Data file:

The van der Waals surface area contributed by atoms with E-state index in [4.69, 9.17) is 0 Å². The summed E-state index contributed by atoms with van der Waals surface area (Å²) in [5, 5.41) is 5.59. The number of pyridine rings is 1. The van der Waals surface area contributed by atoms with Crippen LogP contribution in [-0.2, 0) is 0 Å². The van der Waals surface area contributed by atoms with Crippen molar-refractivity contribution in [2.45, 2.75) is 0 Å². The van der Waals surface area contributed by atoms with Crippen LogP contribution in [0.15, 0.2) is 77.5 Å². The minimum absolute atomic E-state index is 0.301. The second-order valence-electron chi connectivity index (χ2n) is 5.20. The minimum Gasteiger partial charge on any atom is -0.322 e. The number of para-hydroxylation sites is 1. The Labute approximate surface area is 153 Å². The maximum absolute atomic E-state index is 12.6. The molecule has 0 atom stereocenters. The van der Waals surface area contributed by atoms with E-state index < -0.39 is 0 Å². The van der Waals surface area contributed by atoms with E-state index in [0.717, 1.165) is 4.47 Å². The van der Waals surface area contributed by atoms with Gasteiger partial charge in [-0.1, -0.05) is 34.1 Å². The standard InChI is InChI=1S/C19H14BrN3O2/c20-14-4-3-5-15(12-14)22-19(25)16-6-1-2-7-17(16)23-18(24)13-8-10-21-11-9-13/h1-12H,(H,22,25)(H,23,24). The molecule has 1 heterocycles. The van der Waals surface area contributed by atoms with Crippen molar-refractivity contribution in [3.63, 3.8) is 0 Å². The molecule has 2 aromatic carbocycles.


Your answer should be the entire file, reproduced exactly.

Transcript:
The van der Waals surface area contributed by atoms with E-state index in [4.69, 9.17) is 0 Å². The summed E-state index contributed by atoms with van der Waals surface area (Å²) in [5, 5.41) is 5.59. The number of pyridine rings is 1. The van der Waals surface area contributed by atoms with Crippen LogP contribution in [-0.2, 0) is 0 Å². The van der Waals surface area contributed by atoms with Crippen molar-refractivity contribution in [2.45, 2.75) is 0 Å². The van der Waals surface area contributed by atoms with Crippen LogP contribution in [0.15, 0.2) is 77.5 Å². The minimum absolute atomic E-state index is 0.301. The second-order valence-electron chi connectivity index (χ2n) is 5.20. The minimum Gasteiger partial charge on any atom is -0.322 e. The number of para-hydroxylation sites is 1. The Labute approximate surface area is 153 Å². The maximum absolute atomic E-state index is 12.6. The molecule has 0 atom stereocenters. The van der Waals surface area contributed by atoms with E-state index < -0.39 is 0 Å². The van der Waals surface area contributed by atoms with E-state index in [0.717, 1.165) is 4.47 Å². The van der Waals surface area contributed by atoms with Gasteiger partial charge in [-0.1, -0.05) is 34.1 Å². The standard InChI is InChI=1S/C19H14BrN3O2/c20-14-4-3-5-15(12-14)22-19(25)16-6-1-2-7-17(16)23-18(24)13-8-10-21-11-9-13/h1-12H,(H,22,25)(H,23,24). The molecule has 1 heterocycles. The van der Waals surface area contributed by atoms with Crippen molar-refractivity contribution in [3.63, 3.8) is 0 Å². The molecule has 2 aromatic carbocycles.